Cities trying to avoid New Year's Eve crowds

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Tallinn's New Year's Eve concert. Source: Siim Lõvi/ERR

Cities all over Estonia have introduced changes to their New Year's programs to avoid crowds this year. Tallinn will hold several smaller fireworks displays instead of a central one that people can observe without leaving home.

Citizens of the capital will not be celebrating the arrival of the new year together in Freedom Square this year, "Aktuaalne kaamera" reported on Saturday.

Lasnamäe City District Elder Vladimir Svet said that while there will be fireworks, they will be smaller this year and take place in boroughs and districts to avoid large crowds in the city center.

"The city is working on a plan of where these fireworks displays will take place. We have already said that the traditional Freedom Square New Year's fireworks are canceled," Svet said.

Those planning to take a stroll in the city center on December 31 can watch a fireworks display near Reidi tee or the Russalka monument as these areas have enough open space for the 2+2 rule to be observed.

The capital urges citizens not to shoot off fireworks in backyards as it endangers fellow citizens and disturbs pets.

The Tartu city government has not yet decided how to celebrate New Year's. Tartu has organized a grand fireworks display every year that citizens can enjoy on the banks of the Emajõgi. The city has held a procurement, declared a winner and still hopes to organize the display this year. Whether it can happen and how is still being discussed.

"We have organized a procurement, received attractive bids and picked an innovative and environmentally friendly solution that sports a lower noise level. We are standing by. However, it will depend on the epidemiological situation. People tend to organize more chaotic fireworks themselves and are more likely to do so if the city's fireworks display is smaller. Therefore, we could have a single central display and want to have one. But we will see," said Mayor of Tartu Urmas Klaas.

Pärnu did not hold an official fireworks display last year and will also refrain from it this year. People are welcome to come and send off the old year near Christmas trees in the Central Square or Independence Square, while a sensible distance from other people needs to be maintained.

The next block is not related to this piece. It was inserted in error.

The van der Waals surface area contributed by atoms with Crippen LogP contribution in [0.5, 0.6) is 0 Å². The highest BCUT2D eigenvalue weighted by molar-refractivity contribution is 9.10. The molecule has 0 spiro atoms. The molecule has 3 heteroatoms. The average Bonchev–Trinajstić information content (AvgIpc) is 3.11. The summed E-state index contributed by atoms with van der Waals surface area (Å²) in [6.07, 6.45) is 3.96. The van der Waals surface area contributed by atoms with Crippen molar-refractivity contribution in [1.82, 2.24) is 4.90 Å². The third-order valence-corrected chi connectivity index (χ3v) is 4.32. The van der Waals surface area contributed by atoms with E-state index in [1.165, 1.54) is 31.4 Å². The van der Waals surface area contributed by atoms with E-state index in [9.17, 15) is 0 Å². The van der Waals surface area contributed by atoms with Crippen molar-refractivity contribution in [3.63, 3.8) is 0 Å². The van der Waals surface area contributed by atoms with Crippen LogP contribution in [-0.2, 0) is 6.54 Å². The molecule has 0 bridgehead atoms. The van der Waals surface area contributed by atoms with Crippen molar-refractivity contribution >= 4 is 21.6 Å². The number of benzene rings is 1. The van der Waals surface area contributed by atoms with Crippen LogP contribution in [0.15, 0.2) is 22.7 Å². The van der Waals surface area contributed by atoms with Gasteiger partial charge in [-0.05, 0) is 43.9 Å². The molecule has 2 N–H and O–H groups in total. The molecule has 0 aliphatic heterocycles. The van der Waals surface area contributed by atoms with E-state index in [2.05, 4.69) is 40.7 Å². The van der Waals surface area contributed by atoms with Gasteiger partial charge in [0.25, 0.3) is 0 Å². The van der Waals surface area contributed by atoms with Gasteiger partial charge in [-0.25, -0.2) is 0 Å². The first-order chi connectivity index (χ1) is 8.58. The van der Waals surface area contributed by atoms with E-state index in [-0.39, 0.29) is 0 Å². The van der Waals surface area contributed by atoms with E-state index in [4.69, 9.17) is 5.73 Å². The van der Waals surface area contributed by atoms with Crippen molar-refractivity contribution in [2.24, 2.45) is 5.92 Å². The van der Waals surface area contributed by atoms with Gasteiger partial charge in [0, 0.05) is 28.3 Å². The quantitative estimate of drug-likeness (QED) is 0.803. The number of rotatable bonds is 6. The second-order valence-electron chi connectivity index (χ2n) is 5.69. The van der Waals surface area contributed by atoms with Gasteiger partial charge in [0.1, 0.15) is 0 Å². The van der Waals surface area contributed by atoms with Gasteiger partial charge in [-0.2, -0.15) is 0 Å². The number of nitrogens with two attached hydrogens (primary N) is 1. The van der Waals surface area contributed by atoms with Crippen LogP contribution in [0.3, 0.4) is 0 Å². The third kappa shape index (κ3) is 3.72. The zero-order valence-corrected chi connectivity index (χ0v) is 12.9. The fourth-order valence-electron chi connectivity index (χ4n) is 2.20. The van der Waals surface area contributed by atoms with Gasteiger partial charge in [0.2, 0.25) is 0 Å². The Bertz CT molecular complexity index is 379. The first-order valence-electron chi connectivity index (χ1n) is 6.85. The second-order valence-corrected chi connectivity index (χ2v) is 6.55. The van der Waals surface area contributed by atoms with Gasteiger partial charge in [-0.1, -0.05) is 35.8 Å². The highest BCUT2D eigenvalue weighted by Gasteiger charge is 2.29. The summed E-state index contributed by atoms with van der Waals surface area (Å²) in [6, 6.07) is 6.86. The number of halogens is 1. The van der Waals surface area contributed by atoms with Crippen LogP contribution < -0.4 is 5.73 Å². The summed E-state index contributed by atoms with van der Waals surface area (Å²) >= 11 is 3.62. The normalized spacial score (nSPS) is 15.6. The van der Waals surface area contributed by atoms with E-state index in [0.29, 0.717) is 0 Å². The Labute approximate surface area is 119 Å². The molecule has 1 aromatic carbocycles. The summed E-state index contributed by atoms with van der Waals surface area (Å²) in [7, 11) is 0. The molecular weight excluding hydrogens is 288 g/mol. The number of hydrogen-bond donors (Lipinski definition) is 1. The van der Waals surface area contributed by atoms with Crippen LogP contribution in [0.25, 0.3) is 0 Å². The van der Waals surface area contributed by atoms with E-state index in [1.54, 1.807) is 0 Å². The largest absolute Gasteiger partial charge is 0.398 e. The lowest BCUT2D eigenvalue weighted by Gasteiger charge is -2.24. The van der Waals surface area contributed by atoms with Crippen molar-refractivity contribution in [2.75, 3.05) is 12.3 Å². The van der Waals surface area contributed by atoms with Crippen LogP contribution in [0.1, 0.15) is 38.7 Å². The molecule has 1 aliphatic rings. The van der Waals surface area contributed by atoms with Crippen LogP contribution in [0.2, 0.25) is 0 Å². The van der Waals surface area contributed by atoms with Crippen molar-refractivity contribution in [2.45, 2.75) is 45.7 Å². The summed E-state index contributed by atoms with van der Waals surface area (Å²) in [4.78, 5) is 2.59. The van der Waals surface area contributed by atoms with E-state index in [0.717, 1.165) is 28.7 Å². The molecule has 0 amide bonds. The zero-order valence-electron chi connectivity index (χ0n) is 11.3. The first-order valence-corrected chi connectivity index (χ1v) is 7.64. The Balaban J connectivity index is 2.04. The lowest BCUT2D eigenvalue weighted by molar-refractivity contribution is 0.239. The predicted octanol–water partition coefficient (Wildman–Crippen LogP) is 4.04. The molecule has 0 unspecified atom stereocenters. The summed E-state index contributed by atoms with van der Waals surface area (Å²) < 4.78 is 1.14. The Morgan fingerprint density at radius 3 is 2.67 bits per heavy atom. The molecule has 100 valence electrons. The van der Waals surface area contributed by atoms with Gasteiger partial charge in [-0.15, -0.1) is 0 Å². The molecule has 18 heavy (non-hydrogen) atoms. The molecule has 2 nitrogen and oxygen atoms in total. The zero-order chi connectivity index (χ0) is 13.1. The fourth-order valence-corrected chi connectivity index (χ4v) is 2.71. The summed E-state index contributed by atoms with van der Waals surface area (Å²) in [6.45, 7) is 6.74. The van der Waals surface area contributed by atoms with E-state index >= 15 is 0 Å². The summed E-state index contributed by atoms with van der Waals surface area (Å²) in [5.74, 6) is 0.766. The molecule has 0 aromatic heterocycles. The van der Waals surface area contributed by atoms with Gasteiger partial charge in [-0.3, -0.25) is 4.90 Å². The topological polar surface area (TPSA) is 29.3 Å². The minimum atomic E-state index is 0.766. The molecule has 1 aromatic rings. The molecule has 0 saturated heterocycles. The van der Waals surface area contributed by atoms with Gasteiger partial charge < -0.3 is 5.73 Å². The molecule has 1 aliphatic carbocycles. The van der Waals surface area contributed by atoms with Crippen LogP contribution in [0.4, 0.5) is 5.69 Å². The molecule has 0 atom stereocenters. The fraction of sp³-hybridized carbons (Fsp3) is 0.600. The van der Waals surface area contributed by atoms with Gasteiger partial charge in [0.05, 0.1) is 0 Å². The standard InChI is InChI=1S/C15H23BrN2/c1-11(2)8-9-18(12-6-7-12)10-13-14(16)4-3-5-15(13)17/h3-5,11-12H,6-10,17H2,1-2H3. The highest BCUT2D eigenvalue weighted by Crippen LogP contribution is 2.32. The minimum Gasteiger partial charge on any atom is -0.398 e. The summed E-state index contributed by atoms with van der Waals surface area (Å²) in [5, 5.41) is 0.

Head of the public relations service of the Pärnu city government Anu Juurmaa-Saks said that people could keep parties small. "Stay home or take a walk in the city where there is a lot of beauty. The virus is spreading. We had modest plans for December 31 but they were canceled this time. Perhaps we will do something grander next year," she said.

The Haapsalu city authorities decided to cancel the city's traditional fireworks display. The city government urges people to avoid gathering in large groups on New Year's Eve.

Haapsalu has organized a major fireworks display in the Old Town every New Year's. If initial plans for this year saw pyrotechnics replaced with a laser show, the city recently said it will not be organizing a display as it would be impossible to keep tabs on attendance at night.

Deputy Mayor Tõnu Parbus said that the city still plans to have light installations. To make sure people are dispersed, the decorations will be installed in different parts of the city and switched off two hours before midnight. Parbus urged citizens not to gather in large groups.

"We call on people to take a walk in the city between 4 p.m. and 10 p.m. before going home to welcome the New Year," the deputy mayor said.

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Editor: Marcus Turovski

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